I had queued up a post reflecting about how (most) Christian music drives me bonkers, and pondering how we might do better. But then this week happened.
The violence in/around Gaza has been a lot. And so have all the opinions and shouting matches all over the internet regarding how we should or shouldn’t talk about this violence.
It doesn’t feel like quite the right time to quibble over worship song lyrics. (Although I do think the theology expressed in our songs makes a real difference in our world. But we’ll get to that next week.)
What I want to offer this week, instead, is three brief prayers.
(I’ve posted these prayers to @postevangelicalprayers on Instagram this week. But I know not everyone uses IG. And those who do use IG may or may not have seen these, since the Mysterious and All-Powerful Algorithm is out there doing no-one-knows-what.)
So, I offer you:
Prayer #1: for seeing shared humanity
We have split our lands
with arbitrary borders,
but you only see
Help us see like you,
Prayer #2: for truth to be revealed
God who moves
on behalf of the vulnerable,
you see right through
Reveal the truth
in these complex situations
that justice may take root
and peace may one day grow.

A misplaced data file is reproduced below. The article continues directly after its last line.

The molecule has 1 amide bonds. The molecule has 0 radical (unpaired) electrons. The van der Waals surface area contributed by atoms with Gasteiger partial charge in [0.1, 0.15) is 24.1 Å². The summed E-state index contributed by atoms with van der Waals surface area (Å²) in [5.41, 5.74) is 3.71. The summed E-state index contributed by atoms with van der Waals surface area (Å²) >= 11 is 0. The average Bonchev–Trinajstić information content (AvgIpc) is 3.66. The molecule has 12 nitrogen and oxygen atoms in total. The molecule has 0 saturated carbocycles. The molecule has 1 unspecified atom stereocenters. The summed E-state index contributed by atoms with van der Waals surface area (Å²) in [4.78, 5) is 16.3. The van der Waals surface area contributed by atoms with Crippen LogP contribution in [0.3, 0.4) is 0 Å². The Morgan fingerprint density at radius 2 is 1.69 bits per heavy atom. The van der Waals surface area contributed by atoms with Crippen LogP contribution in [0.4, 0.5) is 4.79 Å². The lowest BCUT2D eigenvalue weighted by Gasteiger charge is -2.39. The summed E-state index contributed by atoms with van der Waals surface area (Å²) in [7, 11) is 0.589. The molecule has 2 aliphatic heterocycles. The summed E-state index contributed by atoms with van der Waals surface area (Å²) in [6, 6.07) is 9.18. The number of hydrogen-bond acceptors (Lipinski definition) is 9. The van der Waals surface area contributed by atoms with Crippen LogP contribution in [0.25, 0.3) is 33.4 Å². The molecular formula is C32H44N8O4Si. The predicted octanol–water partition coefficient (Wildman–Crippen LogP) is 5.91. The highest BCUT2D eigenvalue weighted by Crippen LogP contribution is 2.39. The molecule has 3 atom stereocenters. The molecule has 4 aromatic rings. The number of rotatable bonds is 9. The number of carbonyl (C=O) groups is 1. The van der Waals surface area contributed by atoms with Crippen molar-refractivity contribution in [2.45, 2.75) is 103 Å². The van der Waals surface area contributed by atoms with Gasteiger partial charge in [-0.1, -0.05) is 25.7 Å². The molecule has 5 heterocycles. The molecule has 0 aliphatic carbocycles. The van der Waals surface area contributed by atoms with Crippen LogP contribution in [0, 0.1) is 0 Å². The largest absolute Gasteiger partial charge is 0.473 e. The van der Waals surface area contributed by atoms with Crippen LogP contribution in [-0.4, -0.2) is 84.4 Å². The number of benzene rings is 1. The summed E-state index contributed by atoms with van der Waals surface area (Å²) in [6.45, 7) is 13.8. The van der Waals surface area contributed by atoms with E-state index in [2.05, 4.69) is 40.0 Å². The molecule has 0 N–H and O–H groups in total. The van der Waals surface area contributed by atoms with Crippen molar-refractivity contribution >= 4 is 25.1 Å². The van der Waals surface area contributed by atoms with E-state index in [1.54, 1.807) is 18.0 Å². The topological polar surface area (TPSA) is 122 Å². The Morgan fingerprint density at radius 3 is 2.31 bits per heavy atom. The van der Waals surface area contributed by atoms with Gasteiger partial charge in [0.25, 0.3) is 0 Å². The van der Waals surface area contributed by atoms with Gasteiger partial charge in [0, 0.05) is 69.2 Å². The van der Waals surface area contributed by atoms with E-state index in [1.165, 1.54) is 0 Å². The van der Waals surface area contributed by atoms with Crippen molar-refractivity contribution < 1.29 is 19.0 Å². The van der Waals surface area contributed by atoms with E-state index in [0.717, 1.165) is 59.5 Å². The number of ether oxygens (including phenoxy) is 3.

Prayer #3: for wisdom to hold our tongues
God who spoke into silence—
but not until the time was just right—
help us learn the wisdom of holding our tongues.
Give us courage to step outside
the streams of endless chatter
that babble all around—
to move at our own pace
and let the words we do speak
be words of love
and only love.
Love and only love. That’s the goal.
I hope some part of these prayers resonates with you in some way. Or that you’re finding your own words to pray your own prayers, deep from your own soul. Or that you’re becoming comfortable not having the words, but knowing prayer doesn’t have to have the right words, or any words for that matter.
And of course, because “thoughts and prayers” are a thing, I hope our world figures out how to move toward peace in tangible ways. I hope things change. I hope we find the kind of peace that is not just the absence of overt, visible violence, but the active presence of justice. The kind of peace where no person and no people group is oppressed.
Praying and working toward peace with you this week,
Ps. On an unrelated note—although I supposed it’s very much related to justice and peacemaking, in its own way—I’m putting together a book launch team for Nice Churchy Patriarchy. By which I mean probably a Google group where I can ask for help/ideas in getting the word out. If you’d like to be a part of the team, I’d love that—send me an email or use the contact form and let me know!